A street in Lisbon
The entry to Oeyregave
The Maze field
The route to Monte Subasio
Olive trees, Monte Subasio
The Man who talked to the birds
Olive and Cyprus trees, Monte Olivieto Abbay
         Spello’s   a   typical   Umbrian   hill   top   town,   its   interlocked   stone houses    climbing    up    a    spur    of    Monte    Subasio,    a    mountain associated   with   Saint   Francis.   One   day   we   climbed   up   to   a   village above   the   town,   a   village   with   yet   more   stone   houses   and   one very    simple    restaurant.    Up    through    olives    groves    and    wild flowers,   we   followed   an   aqueduct   constructed   in   Roman   times, with   all   time   views   of   Monte   Subasio.   The   two   paintings    are   a memory   of   that   day   rather   than   a   depiction   of   any   actual   scene, the   first   painting   a   composite   of   several   views,   the   second   the remembrance     of     olive     trees,     seemingly     dancing     across     the landscape.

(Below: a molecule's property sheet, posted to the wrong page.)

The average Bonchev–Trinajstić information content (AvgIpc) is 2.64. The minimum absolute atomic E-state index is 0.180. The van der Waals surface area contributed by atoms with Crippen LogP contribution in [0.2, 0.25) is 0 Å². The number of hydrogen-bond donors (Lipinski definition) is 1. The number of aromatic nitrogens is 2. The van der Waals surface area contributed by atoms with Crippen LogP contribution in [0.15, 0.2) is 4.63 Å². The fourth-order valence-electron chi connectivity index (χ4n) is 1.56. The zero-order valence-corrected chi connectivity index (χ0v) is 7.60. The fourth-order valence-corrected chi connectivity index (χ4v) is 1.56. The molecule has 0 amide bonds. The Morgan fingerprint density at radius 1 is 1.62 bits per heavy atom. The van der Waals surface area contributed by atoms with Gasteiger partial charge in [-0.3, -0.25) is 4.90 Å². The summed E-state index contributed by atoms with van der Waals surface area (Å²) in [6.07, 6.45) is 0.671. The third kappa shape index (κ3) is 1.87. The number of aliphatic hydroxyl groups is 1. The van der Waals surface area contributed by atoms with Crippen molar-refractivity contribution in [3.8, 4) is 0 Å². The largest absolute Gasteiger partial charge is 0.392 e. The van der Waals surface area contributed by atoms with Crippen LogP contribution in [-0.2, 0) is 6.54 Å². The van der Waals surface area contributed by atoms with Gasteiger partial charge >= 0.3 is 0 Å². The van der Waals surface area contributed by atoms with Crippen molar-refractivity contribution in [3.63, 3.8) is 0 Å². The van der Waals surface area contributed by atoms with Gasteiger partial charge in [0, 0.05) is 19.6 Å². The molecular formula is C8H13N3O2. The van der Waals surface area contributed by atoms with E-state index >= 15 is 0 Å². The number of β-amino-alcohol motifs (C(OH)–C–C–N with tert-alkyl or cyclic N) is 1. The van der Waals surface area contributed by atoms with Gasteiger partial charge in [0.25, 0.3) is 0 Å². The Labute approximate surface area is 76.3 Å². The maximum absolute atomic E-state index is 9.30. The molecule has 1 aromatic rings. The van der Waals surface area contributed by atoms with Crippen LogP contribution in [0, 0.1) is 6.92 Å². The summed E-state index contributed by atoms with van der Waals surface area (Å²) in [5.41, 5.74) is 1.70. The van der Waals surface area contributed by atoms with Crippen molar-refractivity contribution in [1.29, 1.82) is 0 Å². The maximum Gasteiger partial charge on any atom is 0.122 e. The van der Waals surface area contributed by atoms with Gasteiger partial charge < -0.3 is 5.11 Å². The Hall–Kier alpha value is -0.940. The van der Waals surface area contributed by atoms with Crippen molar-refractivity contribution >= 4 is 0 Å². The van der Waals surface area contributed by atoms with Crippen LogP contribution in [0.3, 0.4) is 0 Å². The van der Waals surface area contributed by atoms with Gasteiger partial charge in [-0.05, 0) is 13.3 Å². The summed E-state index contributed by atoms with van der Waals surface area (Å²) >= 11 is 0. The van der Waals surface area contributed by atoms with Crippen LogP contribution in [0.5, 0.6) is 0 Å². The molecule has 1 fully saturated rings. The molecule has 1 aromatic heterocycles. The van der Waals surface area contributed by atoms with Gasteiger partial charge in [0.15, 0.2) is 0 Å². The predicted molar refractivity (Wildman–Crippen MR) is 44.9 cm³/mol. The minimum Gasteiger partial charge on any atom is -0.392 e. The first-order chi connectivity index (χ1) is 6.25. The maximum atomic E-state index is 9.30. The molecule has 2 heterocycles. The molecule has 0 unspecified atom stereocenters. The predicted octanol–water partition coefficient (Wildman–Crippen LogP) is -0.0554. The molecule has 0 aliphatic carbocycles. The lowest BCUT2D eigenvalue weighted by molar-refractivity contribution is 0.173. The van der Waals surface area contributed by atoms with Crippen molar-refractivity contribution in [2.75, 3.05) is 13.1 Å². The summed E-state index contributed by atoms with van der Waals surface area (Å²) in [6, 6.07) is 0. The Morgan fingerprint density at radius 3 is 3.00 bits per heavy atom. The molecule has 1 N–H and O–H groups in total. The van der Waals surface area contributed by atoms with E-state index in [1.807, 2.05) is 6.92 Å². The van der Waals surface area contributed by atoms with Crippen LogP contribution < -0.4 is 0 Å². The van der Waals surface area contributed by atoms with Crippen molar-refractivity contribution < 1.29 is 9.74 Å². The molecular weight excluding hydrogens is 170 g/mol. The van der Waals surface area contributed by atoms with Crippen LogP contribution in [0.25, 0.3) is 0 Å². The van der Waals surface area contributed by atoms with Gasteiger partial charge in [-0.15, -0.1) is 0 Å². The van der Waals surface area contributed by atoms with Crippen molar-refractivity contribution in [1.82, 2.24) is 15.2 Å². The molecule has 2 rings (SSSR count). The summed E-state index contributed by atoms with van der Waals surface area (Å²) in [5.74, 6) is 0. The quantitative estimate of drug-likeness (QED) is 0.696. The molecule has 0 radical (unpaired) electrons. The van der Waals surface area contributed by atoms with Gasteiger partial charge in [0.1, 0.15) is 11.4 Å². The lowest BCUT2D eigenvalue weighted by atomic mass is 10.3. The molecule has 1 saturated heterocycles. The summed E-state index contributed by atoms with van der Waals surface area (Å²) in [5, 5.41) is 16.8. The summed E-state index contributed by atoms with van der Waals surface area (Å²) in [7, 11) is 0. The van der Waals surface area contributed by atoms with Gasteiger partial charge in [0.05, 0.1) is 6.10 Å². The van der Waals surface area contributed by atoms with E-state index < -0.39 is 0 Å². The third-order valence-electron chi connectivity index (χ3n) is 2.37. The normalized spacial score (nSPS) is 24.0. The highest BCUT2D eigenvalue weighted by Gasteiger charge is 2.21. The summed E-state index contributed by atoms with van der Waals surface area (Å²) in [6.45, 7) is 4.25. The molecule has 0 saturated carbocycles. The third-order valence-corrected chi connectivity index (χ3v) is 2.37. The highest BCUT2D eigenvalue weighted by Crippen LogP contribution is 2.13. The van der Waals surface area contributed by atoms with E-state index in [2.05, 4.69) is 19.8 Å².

Montefalco   is   known   as   the   balcony   of   Umbria,   it’s said   that   you   can   see   the   whole   of   Umbria   from   there. However   we   were   there   to   see   the   cycle   of   fifteenth century     fresco     paintings     in     the     Church     of     San Francisco,     paintings     depicting     the     life     of     Saint François,    in    particular    the    one    scene    depicting    his sermon   to   the   birds,   the   hoopoe,   raven,   swans   and other   birds   standing   like   school   children   on   their   best behaviour.   My   painting   of   this   shows   a   more   modern day Saint François though still unworldly.
               The   Abbey   of   Monte   Oliveto   stands in   the   ‘Crete   Senesi’   region   of   Tuscany, an    area    of    eroded    clay    dating    back many     centuries.     Surrounded     by     a forest    of    cypress    trees,    interupted    in parts     by     olive     groves,     it     was     the contrast   between   the   two   types   of   trees and   their   disimillarity   that   appealed   to me. Hence the painting.
The Shadow